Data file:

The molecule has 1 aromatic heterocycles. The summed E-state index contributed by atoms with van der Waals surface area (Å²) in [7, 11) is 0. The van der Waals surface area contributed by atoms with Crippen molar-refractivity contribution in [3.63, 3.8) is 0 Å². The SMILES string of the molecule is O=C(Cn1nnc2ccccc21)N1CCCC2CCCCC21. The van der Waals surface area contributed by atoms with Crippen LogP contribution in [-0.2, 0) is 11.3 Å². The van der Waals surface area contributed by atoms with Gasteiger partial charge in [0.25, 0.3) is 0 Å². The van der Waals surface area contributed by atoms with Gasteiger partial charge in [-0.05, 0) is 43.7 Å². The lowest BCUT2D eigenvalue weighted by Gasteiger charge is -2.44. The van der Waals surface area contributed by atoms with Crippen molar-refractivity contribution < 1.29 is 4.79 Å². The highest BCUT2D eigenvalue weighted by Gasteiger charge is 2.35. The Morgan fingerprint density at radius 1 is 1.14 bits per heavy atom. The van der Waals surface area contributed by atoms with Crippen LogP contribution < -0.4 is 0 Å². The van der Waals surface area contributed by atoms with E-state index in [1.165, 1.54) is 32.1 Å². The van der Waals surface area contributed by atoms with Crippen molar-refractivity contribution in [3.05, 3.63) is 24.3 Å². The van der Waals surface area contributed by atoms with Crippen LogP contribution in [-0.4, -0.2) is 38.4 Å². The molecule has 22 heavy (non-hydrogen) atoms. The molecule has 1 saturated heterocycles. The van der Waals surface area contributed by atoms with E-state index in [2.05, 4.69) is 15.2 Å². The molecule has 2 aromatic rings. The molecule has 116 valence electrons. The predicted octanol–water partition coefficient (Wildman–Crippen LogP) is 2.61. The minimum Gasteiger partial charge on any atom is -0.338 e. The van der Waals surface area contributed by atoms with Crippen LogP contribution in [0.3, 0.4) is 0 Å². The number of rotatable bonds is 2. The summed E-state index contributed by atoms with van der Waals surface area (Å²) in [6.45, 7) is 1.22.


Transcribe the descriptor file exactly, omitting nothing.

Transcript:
The molecule has 1 aromatic heterocycles. The summed E-state index contributed by atoms with van der Waals surface area (Å²) in [7, 11) is 0. The van der Waals surface area contributed by atoms with Crippen molar-refractivity contribution in [3.63, 3.8) is 0 Å². The SMILES string of the molecule is O=C(Cn1nnc2ccccc21)N1CCCC2CCCCC21. The van der Waals surface area contributed by atoms with Crippen LogP contribution in [-0.2, 0) is 11.3 Å². The van der Waals surface area contributed by atoms with Gasteiger partial charge in [0.25, 0.3) is 0 Å². The van der Waals surface area contributed by atoms with Gasteiger partial charge in [-0.05, 0) is 43.7 Å². The lowest BCUT2D eigenvalue weighted by Gasteiger charge is -2.44. The van der Waals surface area contributed by atoms with Crippen molar-refractivity contribution < 1.29 is 4.79 Å². The highest BCUT2D eigenvalue weighted by Gasteiger charge is 2.35. The Morgan fingerprint density at radius 1 is 1.14 bits per heavy atom. The van der Waals surface area contributed by atoms with Crippen LogP contribution < -0.4 is 0 Å². The van der Waals surface area contributed by atoms with E-state index in [1.165, 1.54) is 32.1 Å². The van der Waals surface area contributed by atoms with Crippen molar-refractivity contribution in [3.05, 3.63) is 24.3 Å². The van der Waals surface area contributed by atoms with Crippen LogP contribution in [-0.4, -0.2) is 38.4 Å². The molecule has 22 heavy (non-hydrogen) atoms. The molecule has 1 saturated heterocycles. The van der Waals surface area contributed by atoms with E-state index in [2.05, 4.69) is 15.2 Å². The molecule has 2 aromatic rings. The molecule has 116 valence electrons. The predicted octanol–water partition coefficient (Wildman–Crippen LogP) is 2.61. The minimum Gasteiger partial charge on any atom is -0.338 e. The van der Waals surface area contributed by atoms with Crippen LogP contribution in [0.3, 0.4) is 0 Å². The number of rotatable bonds is 2. The summed E-state index contributed by atoms with van der Waals surface area (Å²) in [6.45, 7) is 1.22.